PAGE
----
This is a refreshing investigation into the US military New York Times Releases this Saturday, December 18th. According to the Pentagon, US-backed drone strikes in Afghanistan, Iraq and Syria have killed at least 1,600 civilians since 2014, and many more. The latter would have been killed by a company. ” Accepting that co-damage is inevitable .
The U.S. military often puts it forward Drone attack A way to wage war ” Own “. With some”. Precise wins “, It engages fewer men directly in battle and ensures greater performance. New York Times, This Saturday.
Within the framework of the law on transparency in administrations, the American newspaper received reports of 1,300 civilian casualties from the Pentagon. At the end of more than five years of investigation, New York Times Are clear: ” The U.S. Air Force was marked by misguided intelligence, emergency and inaccurate missile strikes, and the deaths of thousands of civilians, many of them children. ⁇
Bad pictures, inadequate monitoring, misinterpretation of behavior …
In five years, the U.S. military has carried out more than 50,000 airstrikes In Afghanistan, Iraq and Syria. He acknowledged that there had been an accidental killing of 1,417 civilians in Syria since 2017 And Iraq. In Afghanistan, 188 civilians have been killed since 2018, according to official figures. Again, New York Times, Number of civilians approved by the Pentagon, who examined the reports and investigated the ground ” Significantly underestimated .
“Documents show that civilian deaths were often the cause. Confirmation pro 2, the tendency to make decisions based on what one thinks is possible. Those fleeing the scene of the bombing were identified as ISIS fighters, not rescuers. Simple bikers were supposed to move ” Training “, It is thus explained” Signature An immediate attack.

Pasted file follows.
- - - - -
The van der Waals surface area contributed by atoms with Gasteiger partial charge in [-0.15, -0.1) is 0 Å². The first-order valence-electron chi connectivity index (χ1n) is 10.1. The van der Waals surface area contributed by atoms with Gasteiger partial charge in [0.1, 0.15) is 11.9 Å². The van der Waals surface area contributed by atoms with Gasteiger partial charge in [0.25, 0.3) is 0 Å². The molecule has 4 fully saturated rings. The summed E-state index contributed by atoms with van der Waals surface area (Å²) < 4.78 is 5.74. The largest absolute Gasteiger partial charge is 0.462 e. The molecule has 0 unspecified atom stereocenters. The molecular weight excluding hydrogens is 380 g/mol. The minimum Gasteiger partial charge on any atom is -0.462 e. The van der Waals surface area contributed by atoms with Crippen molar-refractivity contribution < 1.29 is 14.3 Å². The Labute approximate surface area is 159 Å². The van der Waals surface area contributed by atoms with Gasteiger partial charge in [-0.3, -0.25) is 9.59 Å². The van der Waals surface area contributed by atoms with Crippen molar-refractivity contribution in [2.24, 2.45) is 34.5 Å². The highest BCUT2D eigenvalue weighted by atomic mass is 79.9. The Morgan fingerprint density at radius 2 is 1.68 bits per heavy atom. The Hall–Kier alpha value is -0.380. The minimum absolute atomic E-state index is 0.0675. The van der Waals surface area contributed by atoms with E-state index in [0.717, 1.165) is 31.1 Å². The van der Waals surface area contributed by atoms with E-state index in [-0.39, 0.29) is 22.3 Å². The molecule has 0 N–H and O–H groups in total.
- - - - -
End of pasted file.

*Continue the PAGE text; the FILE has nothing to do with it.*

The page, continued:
The 5-year New York Times inquiry into the hidden Pentagon records shows that the forms of defeats in US airstrikes in the Middle East have killed thousands of civilians, many of them children. None of these records show findings of malpractice. https://t.co/6VCYUtSZXf
– The New York Times (@nytimes) December 18, 2021
According to Pentagon records, only 4% of civilian casualties are misidentified. But the field was investigated Times They accounted for 17% of the incidents, and more importantly, they caused almost a third of civilian deaths and injuries. Cultural factors also weighed heavily. The U.S. military has ruled that there is. ” No civilians வீட்டில் In a house they saw one day during Ramadan, many families were sleeping during the day, during Lent, protecting themselves from the heat.
Poor quality images or insufficient monitoring time often contributed to deadly strikes. They also delayed investigative efforts. Of the 1,311 cases examined New York Times, Only 216 attempted ” Reliable By the U.S. military. Reports of civilian casualties were rejected because the videos did not show bodies in the rubble or they were not sufficient for conclusions.
“Transparency and impunity”
Promises of transparency in the days of Barack Obama, the first US president to support drone strikes to save the lives of American soldiers. ” Opacity and impunity », Adds daily. The New York Times The Pentagon and the U.S. military had to file several lawsuits against the Central Command (Centcom) to obtain these documents.
⁇ Not even a single statement concludes a mistake or disciplinary sanction “, American newspaper adds, reveals at trial” A company that accepts that co-damage is inevitable .
In the Daily’s column, Sentcom’s spokesman, Commander Bill Urban, ” Despite the best technology in the world, errors are caused by misinformation or misunderstanding of available information. […] We do everything we can to avoid harm. We are investigating all cases of trust. And we regret every loss of innocent lives. ⁇